And as for rust that’s environmental – airflow is important, hygiene too – not recycling rusty foliage and as for nutrition – back to mineral ferts as opposed to rich nitrogen ones.

      best K

  3. Joanne McGregor says

    Hi Kath, thanks so much for your words of wisdom. I hadn’t thought of investigating the specific varieties so will do that first. I don’t know if the Santa Rosa or Elephant are true as haven’t had a single plum from them yet! Perhaps they are still too young. If all else fails I’ll threaten them like I did with the pear – told it I’d give it one more year to produce or else, and ouila! it’s laden this year. 🙂
    Thanks and happy gardening.

    • I’ve learnt big time that the bees can’t do anything with damp pollen. So all that beautiful spring blossom usually goes nowhere on my early fruit trees

  4. Hi Keith,
    I got beautiful huge garlic from a farm. Is it a good time to plant them? I’m a bit confused…
    Cheers, and happy New year!!

  5. Hi Kath.
    Just been reading your book, Organic Gardening Calendar. You mention growing cut and come again cabbage. With just the two of us at home most of the time, we don’t eat a full cabbage and while the waste goes back into the compost I still feel a bit guilty. What cabbages do you use for cut ad come again? Also have a small garden so this type of cabbage would be very useful.


    • Collard greens I’m talking about there Anne – a great cabbage for 2. As is kale, bok choy and all the asian greens and the little red express red cabbage.

  6. Lydia Gulgec says

    Hi Kath, I am having a terrible tomato season, flowers are dropping off my plants without fruit setting, I live on the west coast and it’s been extremely wet and not massively warm , they are in a covered garden…..is there any way to save them or do you think they are a lost cause this season? Thanks

    • Such an un-summery summer Lydia! I feel your pain. Flowers will drop in extreme conditions … too wet and too cold will do it for sure. I’d leave the plants in, but find a way to improve their life and protect them – deep mulch will help heaps, a layer of comfrey or seaweed beneath the mulch another bonus, getting the excess water away too if possible, rig up a plastic sheet or stack of haybales or some such on the south side to hold the warmth of the sun when it comes + a weekly seaweed or comfrey feed over the plant and soil. If you find some healthy tomato seedlings, plant them into pots – not the soil – and tuck them somewhere really warm and sheltered… in 3 months fingers crossed you’ll bear fruit. Choose a hardy variety like moneymaker or russian red.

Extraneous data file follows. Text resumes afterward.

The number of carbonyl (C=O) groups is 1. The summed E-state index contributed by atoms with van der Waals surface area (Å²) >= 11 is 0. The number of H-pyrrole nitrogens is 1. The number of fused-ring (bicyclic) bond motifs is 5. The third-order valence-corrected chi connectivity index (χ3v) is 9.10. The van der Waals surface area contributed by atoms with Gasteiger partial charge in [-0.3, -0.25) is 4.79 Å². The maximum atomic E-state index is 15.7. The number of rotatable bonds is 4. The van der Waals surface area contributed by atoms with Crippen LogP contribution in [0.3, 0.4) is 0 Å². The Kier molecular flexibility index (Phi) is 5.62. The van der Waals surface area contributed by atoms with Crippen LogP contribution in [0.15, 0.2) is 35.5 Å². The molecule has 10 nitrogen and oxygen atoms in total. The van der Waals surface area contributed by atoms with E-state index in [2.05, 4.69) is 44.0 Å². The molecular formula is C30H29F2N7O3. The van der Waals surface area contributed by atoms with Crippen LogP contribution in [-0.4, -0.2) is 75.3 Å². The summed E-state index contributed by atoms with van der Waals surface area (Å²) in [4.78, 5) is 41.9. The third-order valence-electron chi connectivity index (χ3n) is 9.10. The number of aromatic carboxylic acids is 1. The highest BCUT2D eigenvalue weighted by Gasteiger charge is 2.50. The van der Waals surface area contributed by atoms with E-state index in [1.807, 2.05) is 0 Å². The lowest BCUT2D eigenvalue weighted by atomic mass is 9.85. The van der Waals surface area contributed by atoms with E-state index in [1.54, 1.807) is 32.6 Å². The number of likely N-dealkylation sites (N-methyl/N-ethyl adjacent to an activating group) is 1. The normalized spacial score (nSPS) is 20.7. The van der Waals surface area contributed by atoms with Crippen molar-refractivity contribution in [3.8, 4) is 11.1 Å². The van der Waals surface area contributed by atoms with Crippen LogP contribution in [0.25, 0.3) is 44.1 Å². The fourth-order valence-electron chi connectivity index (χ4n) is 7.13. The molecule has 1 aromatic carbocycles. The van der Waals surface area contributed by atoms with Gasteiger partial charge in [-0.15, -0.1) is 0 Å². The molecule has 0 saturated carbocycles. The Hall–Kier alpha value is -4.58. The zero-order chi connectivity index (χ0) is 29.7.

All the best Kath

  7. Hi Kath I think you might be the mentor I’ve been seeking An older person previously a dedicated rose grower but now responsible for what was formerly a large attractive and extremely productive vege fruit and herb garden thanks to my wonderful and much mourned darling Now only one to feed not the whole neighbourhood and wanting still to have time for my roses guidance required I want veges through winter love cooking hate repition Have reduced the beds to 2 plus 3 covered with windloth and glass all raised no longer make compost there is a limit there are also a mix of plum peach nectarine persimmon fid feijoa currants strawbs and rhubarb to be tended Fortunately have found a helper who prunes but his help limited by budget So to eat this winter what should I be planting now do I need seeds or are plants from shops OK then there is the problem of not having 6 cabbage or 6 cauli all ready at the same time Sorry for the long explanation Hope its not too garbled Would value some easy to follow advice so don’t need to spend every daylight hour on the garden advice Yours is the first NZ site I have found that appeals fingers crossed